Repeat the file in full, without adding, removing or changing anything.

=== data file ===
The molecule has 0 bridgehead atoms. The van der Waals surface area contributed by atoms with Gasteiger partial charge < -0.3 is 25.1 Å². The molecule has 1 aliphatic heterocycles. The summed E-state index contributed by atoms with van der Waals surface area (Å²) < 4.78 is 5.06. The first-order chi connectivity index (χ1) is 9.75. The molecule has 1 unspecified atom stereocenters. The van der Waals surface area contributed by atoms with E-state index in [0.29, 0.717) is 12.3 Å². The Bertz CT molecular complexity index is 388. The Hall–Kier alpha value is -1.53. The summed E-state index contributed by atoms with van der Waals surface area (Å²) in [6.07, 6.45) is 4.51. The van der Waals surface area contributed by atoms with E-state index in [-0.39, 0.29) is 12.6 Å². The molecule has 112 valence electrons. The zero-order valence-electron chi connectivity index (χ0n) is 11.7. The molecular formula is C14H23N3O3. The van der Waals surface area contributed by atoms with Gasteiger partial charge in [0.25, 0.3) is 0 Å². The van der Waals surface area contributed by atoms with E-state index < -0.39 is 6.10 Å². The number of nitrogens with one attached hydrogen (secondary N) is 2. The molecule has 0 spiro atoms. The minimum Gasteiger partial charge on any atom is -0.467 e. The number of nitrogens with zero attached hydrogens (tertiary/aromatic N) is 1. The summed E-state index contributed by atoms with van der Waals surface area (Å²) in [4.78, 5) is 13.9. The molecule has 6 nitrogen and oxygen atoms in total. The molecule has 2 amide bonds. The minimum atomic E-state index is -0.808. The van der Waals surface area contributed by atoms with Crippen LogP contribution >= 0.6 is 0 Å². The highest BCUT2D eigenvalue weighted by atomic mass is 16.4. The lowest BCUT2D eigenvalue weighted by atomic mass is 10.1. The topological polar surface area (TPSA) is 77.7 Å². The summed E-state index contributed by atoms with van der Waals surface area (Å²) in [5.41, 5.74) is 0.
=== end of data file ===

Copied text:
The molecule has 0 bridgehead atoms. The van der Waals surface area contributed by atoms with Gasteiger partial charge < -0.3 is 25.1 Å². The molecule has 1 aliphatic heterocycles. The summed E-state index contributed by atoms with van der Waals surface area (Å²) < 4.78 is 5.06. The first-order chi connectivity index (χ1) is 9.75. The molecule has 1 unspecified atom stereocenters. The van der Waals surface area contributed by atoms with E-state index in [0.29, 0.717) is 12.3 Å². The Bertz CT molecular complexity index is 388. The Hall–Kier alpha value is -1.53. The summed E-state index contributed by atoms with van der Waals surface area (Å²) in [6.07, 6.45) is 4.51. The van der Waals surface area contributed by atoms with E-state index in [-0.39, 0.29) is 12.6 Å². The molecule has 112 valence electrons. The zero-order valence-electron chi connectivity index (χ0n) is 11.7. The molecular formula is C14H23N3O3. The van der Waals surface area contributed by atoms with Gasteiger partial charge in [0.25, 0.3) is 0 Å². The van der Waals surface area contributed by atoms with E-state index < -0.39 is 6.10 Å². The number of nitrogens with one attached hydrogen (secondary N) is 2. The molecule has 0 spiro atoms. The minimum Gasteiger partial charge on any atom is -0.467 e. The number of nitrogens with zero attached hydrogens (tertiary/aromatic N) is 1. The summed E-state index contributed by atoms with van der Waals surface area (Å²) in [4.78, 5) is 13.9. The molecule has 6 nitrogen and oxygen atoms in total. The molecule has 2 amide bonds. The minimum atomic E-state index is -0.808. The van der Waals surface area contributed by atoms with Crippen LogP contribution >= 0.6 is 0 Å². The highest BCUT2D eigenvalue weighted by atomic mass is 16.4. The lowest BCUT2D eigenvalue weighted by atomic mass is 10.1. The topological polar surface area (TPSA) is 77.7 Å². The summed E-state index contributed by atoms with van der Waals surface area (Å²) in [5.41, 5.74) is 0.